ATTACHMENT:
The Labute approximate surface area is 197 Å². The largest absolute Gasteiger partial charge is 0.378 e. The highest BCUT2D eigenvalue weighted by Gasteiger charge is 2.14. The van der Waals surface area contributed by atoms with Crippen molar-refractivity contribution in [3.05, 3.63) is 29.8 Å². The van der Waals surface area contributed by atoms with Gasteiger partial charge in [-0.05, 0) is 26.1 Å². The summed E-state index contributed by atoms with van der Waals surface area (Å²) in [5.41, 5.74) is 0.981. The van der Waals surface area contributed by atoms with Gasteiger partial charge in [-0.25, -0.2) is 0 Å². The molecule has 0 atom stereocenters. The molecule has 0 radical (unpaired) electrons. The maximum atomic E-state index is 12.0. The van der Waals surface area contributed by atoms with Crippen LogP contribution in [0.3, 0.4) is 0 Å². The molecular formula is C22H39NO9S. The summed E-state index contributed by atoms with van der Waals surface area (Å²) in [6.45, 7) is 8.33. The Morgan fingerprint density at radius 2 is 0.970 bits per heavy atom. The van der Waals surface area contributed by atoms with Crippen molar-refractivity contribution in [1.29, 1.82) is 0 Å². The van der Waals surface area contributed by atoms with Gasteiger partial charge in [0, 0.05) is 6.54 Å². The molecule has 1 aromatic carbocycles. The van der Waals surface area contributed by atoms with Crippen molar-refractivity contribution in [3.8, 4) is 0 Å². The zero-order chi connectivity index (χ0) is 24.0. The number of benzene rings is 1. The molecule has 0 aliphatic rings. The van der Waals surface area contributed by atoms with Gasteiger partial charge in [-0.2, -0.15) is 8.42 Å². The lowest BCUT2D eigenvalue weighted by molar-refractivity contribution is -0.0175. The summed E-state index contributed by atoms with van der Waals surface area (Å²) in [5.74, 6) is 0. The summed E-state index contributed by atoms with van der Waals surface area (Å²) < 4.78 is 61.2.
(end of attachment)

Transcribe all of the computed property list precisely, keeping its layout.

The Labute approximate surface area is 197 Å². The largest absolute Gasteiger partial charge is 0.378 e. The highest BCUT2D eigenvalue weighted by Gasteiger charge is 2.14. The van der Waals surface area contributed by atoms with Crippen molar-refractivity contribution in [3.05, 3.63) is 29.8 Å². The van der Waals surface area contributed by atoms with Gasteiger partial charge in [-0.05, 0) is 26.1 Å². The summed E-state index contributed by atoms with van der Waals surface area (Å²) in [5.41, 5.74) is 0.981. The van der Waals surface area contributed by atoms with Gasteiger partial charge in [-0.25, -0.2) is 0 Å². The molecule has 0 atom stereocenters. The molecule has 0 radical (unpaired) electrons. The maximum atomic E-state index is 12.0. The van der Waals surface area contributed by atoms with Crippen LogP contribution in [0.3, 0.4) is 0 Å². The molecular formula is C22H39NO9S. The summed E-state index contributed by atoms with van der Waals surface area (Å²) in [6.45, 7) is 8.33. The Morgan fingerprint density at radius 2 is 0.970 bits per heavy atom. The van der Waals surface area contributed by atoms with Crippen molar-refractivity contribution in [1.29, 1.82) is 0 Å². The van der Waals surface area contributed by atoms with Gasteiger partial charge in [0, 0.05) is 6.54 Å². The molecule has 1 aromatic carbocycles. The van der Waals surface area contributed by atoms with Crippen molar-refractivity contribution in [3.8, 4) is 0 Å². The zero-order chi connectivity index (χ0) is 24.0. The number of benzene rings is 1. The molecule has 0 aliphatic rings. The van der Waals surface area contributed by atoms with Gasteiger partial charge in [-0.2, -0.15) is 8.42 Å². The lowest BCUT2D eigenvalue weighted by molar-refractivity contribution is -0.0175. The summed E-state index contributed by atoms with van der Waals surface area (Å²) in [5.74, 6) is 0. The summed E-state index contributed by atoms with van der Waals surface area (Å²) < 4.78 is 61.2.